In her 1972 book Survival: A Thematic Guide to Canadian Literature, Margaret Atwood wrote that the Canadian way of death is death by accident. And while this perspective has been analyzed, discussed, and otherwise relentlessly picked apart in the years since the book’s initial publication, it’s important to note that while DFA may stand for many things, “Death From Accident” was certainly not one of them at Toronto’s own DFA’s Sunday show at The Teragram, despite the temptation at times to think of it that way.
There were times during the entire show I found myself contemplating if all the slip-ups in their career were somehow intentionally made so that the show could be as perfectly tailored as it was. This was a show that might as well have been planned by a Swiss watchmaker based on how effective it was in escalating the mood of the crowd with each consecutive action. From the size of the venue, to the makeup of the crowd, the swagger of the openers and headliners alike, even extending into the music that played before, in between, and after each set, this was a show that dumbfounded all in attendance and nobody could’ve been happier.
The whole affair began with LA’s own CRX. Although I was unaware of them prior to the show, upon doing a bit of post-show googling, I was surprised to find that the heavy Strokes déjà vu I got during their set wasn’t unfounded, with two members of the former being full or part-time members of the latter. To boil them down to being simply a Strokes side act though would be an unfair oversimplification. With dashes early Arctic Monkeys, Queens of The Stone Age, and The Virgins peppering their set, all while looking the five evil exes that got cut for time from Scott Pilgrim vs. The World, they would have made for a great show in their own right and deserve respect accordingly.
While CRX certainly made an impression though, there were no illusions about who the headliner was that night, both during CRX’s set and once Death From Above came on. When a headlining act usually walks onstage, there’s the typical round of hollering, woots, calls of “Freebird,” etc. With them though, these weren’t the cries of casual fans, these were the soul-scraping wails of devoted followers; and I don’t mean followers in terms of Instagram or Twitter, I mean it in the same way that one would use to discuss the head of a religion, and a big one at that. This crowd did not come to hear a performance that night, they came to prostrate themselves in tribute the band and fuck shit up.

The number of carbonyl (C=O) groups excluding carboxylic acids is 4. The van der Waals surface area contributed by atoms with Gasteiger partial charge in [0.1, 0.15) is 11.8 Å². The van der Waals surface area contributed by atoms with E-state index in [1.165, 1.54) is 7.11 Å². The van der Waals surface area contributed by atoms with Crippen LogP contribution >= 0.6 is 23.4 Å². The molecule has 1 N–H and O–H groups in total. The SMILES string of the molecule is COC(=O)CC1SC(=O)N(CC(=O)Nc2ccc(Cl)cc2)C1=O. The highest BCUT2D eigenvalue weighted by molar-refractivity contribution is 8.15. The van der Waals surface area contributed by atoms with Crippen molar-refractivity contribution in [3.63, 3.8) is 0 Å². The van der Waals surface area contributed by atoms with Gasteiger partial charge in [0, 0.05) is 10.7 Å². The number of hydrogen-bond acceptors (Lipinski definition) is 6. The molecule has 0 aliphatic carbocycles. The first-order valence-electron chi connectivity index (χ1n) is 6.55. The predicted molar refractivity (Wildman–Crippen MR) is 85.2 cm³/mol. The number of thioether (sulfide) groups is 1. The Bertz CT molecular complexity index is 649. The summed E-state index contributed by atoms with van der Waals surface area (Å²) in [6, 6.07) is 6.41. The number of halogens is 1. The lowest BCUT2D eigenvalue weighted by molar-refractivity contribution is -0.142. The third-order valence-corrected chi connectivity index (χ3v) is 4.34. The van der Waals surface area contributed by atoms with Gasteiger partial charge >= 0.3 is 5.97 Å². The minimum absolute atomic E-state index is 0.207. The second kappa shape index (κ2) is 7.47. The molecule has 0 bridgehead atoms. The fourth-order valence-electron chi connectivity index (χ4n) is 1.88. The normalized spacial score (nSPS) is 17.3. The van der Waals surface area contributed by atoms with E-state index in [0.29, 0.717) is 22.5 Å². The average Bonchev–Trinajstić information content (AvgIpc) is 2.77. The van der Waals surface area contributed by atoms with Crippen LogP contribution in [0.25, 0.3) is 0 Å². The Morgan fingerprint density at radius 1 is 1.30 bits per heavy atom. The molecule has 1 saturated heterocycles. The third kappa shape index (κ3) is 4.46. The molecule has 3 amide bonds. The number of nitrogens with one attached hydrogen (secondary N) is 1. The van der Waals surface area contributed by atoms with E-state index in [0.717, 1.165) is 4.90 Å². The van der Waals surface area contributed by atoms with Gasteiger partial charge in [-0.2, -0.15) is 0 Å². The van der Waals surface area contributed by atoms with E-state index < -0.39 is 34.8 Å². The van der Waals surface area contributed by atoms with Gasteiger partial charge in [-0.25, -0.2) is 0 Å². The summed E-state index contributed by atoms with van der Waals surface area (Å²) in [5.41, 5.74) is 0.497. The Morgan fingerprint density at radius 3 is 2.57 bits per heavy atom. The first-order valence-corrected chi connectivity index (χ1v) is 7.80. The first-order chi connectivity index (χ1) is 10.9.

There were plenty of slower or more melodic songs to punctuate the hysteria, but when DFA did what they do best with being fast and loud, there were members of that mosh pit that would’ve punched Jesus square in the jaw to catch a guitar pick before returning faithfully to pulling chains and jumping around hysterically. That’s not to say that there weren’t people there who came to snapchat the entirety of the show (as was made mandatory for every concert after we narrowly avoided the apocalypse in 2012); after about two songs though, a sinkhole straight to Hell opened and the mosh pit swallowed them all in a fiery rage so fast and fierce that it made you think twice about if you were attending a concert or the beginning of a war.
One of the biggest surprises of the night though in my opinion was how seamlessly influences from each member’s side act meshed into the more accepted Death From Above aesthetic. Maybe it was finally seeing them live, but when they performed “Freeze Me,” I could hear MSTRKRFT through the punk haze. In the same vein, during “Caught Up,” another side of Sebastien Grangier’s vocals which are rarely heard on DFA records made an appearance, with a more operatic, almost showtunesy vibe (the development of which is alone worth the price of watching their 2014 documentary Life After Death From Above 1979).
For these reasons among many others (the stage banter about 90s porn being a particular highlight), this show was one for the scrapbooks. While DFA has survived a myriad of issues both familiar and fresh throughout their run, unlike many other bands from the same era, nearly twenty years into their career, they’re still kicking ass with no signs of slowing down; and while it was only an offhand joke during their set, everyone’s vagina (including those who didn’t think they had one) had caught fire by the end of their performance.
Words by: Robert Cohen
Photos by: Lindsay Arth